Frame design tips and tricks Web Designing

Using frames effectively requires more than just knowing the HTML tags

All-Purpose Pages
Designing a web page to be part of a framed document doesn't guarantee that it will always be viewed that way. Keep in mind that some users might end up looking at one of your pages on its own, out of the context of its frameset (this is possible if a search engine returns the URL of the content, for example). Since frames are often used for navigation, this orphaned content page could be a big, fat dead-end for a user.

For that reason, you should try to design your content pages so that they stand up on their own. Adding a small amount of redundant information to the bottom of each page can make a big difference in usability. First, indicate the name of the site with a link to its home page on each content document. This helps to orient a newcomer who may have just dropped in from a search engine.

It is important to pay particular attention to the navigational options available on content pages viewed without their frameset. At the very least, provide a small link on every page to a more appropriate (and framed) starting point, such as the top level of your site. Be sure to set the target="_top" attribute so the link won't load the home page frameset within the current frameset.

As a backup measure, you could use JavaScript to ensure that a page is always viewed in its original frameset.

External Links
In most cases, it is not appropriate to load whole external sites into the context of another framed document. By default, any link within a frame loads the new document into that same frame. To prevent external links from loading into the current frame, be sure to add target="_top" to all your external links; the new site will open in the full browser window. As an alternative, set the target to "_blank" to open the link in a new browser window.

Helping Search Engines
Search engines all work differently but pretty much uniformly do not understand frames or any content within a <frameset> or <frame> tag. This means search engines will not find any links that require burrowing through a site for indexing purposes, and all the content of your framed site will be missed.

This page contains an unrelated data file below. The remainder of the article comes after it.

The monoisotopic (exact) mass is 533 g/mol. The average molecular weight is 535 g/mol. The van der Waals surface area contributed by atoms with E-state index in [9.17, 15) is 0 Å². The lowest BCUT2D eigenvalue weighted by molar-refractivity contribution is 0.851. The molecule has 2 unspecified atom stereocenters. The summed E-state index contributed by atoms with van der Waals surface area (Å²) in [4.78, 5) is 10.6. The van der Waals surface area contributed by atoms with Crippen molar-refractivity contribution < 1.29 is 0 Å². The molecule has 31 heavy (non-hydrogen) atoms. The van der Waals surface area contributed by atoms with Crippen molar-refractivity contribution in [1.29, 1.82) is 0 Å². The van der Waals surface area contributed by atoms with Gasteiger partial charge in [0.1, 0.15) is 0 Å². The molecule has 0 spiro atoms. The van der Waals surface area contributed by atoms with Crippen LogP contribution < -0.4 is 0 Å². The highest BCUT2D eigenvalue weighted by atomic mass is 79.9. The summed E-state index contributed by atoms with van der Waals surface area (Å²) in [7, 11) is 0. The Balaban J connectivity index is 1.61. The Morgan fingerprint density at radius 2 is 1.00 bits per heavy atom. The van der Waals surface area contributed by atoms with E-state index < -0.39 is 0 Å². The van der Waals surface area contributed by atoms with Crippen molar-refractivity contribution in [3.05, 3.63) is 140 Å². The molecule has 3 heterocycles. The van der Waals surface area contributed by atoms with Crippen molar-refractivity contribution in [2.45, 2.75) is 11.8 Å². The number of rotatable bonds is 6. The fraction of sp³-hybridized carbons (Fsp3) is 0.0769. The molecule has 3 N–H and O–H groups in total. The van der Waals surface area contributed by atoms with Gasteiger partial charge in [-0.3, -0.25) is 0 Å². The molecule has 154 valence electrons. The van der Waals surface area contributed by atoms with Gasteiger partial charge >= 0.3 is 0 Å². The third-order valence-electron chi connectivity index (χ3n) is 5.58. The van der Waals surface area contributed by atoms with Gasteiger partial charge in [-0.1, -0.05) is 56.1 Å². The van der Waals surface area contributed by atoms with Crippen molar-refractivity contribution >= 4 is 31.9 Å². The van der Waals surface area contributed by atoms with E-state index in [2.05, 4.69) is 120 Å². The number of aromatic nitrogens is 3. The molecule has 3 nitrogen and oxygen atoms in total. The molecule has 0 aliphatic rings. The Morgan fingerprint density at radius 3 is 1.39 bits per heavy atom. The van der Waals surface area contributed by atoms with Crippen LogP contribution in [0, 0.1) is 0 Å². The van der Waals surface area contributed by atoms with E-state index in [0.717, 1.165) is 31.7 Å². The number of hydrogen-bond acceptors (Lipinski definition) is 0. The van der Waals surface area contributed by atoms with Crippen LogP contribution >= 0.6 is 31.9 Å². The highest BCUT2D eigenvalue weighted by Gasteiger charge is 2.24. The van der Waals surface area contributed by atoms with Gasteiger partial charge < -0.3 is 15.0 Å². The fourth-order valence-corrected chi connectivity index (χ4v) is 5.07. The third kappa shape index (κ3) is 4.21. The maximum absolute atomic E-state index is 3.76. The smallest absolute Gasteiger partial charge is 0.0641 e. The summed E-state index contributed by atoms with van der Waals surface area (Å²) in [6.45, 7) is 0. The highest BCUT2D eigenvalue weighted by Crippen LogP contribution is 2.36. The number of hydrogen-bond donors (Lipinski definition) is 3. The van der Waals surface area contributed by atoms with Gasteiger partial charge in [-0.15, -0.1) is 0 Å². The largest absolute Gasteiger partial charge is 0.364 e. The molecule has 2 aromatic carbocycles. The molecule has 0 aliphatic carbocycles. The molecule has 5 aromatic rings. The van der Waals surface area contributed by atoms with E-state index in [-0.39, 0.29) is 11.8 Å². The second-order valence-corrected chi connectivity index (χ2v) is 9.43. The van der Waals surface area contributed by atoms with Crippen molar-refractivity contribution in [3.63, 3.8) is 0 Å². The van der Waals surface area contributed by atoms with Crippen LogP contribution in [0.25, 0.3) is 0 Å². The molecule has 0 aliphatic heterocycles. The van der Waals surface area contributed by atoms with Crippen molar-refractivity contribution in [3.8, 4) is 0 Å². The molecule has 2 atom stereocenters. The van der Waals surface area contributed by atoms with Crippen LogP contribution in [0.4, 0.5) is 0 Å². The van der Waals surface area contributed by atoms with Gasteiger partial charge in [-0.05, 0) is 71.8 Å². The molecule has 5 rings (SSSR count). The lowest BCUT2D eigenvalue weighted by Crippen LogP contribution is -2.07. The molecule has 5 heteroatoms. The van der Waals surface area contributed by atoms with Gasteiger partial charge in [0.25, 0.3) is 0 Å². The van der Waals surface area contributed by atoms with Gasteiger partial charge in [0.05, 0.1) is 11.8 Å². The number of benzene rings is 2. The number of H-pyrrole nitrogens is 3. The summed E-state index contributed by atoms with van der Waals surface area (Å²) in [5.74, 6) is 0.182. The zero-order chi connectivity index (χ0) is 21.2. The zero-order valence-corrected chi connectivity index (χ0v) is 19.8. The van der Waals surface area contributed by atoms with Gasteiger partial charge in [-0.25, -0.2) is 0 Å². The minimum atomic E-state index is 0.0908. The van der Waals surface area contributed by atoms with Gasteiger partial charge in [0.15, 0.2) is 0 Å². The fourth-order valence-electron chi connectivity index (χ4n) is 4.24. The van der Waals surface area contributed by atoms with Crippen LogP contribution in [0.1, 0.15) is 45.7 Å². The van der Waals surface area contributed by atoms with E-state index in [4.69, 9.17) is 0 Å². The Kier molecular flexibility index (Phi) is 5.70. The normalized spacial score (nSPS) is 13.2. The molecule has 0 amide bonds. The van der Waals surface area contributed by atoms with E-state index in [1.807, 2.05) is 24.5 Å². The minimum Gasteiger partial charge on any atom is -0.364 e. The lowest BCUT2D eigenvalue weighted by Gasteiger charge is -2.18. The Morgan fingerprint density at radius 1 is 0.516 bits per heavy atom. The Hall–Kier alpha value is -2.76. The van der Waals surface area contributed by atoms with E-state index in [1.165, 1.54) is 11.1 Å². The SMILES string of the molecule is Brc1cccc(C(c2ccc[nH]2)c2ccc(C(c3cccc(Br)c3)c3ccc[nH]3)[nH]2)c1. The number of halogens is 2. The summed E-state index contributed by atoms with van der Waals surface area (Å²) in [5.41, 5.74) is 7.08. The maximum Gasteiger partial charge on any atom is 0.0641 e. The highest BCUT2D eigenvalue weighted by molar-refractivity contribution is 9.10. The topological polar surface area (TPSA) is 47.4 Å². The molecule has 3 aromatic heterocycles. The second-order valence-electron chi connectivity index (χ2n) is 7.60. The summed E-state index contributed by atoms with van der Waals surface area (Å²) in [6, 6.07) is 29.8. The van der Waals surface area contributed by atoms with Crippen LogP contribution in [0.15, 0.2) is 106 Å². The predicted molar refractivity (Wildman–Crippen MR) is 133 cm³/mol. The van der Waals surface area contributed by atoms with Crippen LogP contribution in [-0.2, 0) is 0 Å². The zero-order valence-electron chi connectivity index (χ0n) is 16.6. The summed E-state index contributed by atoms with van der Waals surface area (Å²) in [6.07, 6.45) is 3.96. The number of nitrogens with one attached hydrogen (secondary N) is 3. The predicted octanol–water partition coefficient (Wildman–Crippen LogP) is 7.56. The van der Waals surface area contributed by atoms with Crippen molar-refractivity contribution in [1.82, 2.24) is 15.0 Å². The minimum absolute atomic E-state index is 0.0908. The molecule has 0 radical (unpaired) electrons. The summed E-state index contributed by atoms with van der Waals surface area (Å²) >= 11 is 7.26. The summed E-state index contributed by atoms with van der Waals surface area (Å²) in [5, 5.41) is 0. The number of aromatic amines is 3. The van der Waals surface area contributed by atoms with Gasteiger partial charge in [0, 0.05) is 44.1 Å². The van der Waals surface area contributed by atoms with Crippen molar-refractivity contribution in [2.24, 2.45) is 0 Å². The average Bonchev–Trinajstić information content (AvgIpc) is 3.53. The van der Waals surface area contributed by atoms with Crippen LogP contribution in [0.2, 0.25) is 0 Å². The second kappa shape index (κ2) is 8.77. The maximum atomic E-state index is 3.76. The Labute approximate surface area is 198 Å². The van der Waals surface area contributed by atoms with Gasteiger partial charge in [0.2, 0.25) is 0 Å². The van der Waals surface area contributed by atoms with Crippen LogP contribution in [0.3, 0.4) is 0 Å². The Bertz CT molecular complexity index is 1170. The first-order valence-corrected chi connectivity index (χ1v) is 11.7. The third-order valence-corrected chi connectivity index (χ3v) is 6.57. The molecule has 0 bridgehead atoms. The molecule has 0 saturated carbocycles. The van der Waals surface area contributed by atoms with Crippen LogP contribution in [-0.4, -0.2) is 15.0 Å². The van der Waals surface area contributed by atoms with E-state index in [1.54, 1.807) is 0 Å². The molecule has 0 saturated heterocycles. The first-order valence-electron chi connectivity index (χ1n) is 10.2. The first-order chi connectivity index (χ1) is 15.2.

There are a few measures you can take to make your site more friendly to search engines:

  • Include content in the frameset document. Search engines read content within the <noframes> tag. It is a good idea to make it as descriptive as possible so search engines have something to index (instead of just "you need frames to see this site"). Adding a link within the noframes text to the HTML file containing all your navigational links helps search engines (and humans!) get to the content of your site without relying on the frameset.
  • Use descriptive titles. Titles are the most important things that search engines index, so use descriptive titles on all content documents. Document titles do not display when the document is loaded into a frame, so it doesn't affect your frame design.
  • Use <meta> tags. Although not all search engines use <meta> tag information, they can be a useful tool for those that do. If your top-level frameset document contains limited content within the <noframes> tag, you can add a site description and keywords to the page via <meta> tags for the search engine to index. The following is a sample of standard <meta> tags used to aid search engines:
    • <HEAD>
    • <TITLE>Littlechair Studios</TITLE>
    • <META name="description" content="Jennifer Niederst'sresume and web design samples.">
    • <META name="keywords" content="designer, web design,training, interface design"></HEAD>

Loading Two Frames from One Link
Ordinarily, a link can target only one frame, but there are a few options for creating links that change the contents of two frames at once. One involves simple HTML and the others use JavaScript controls.

Loading a framed document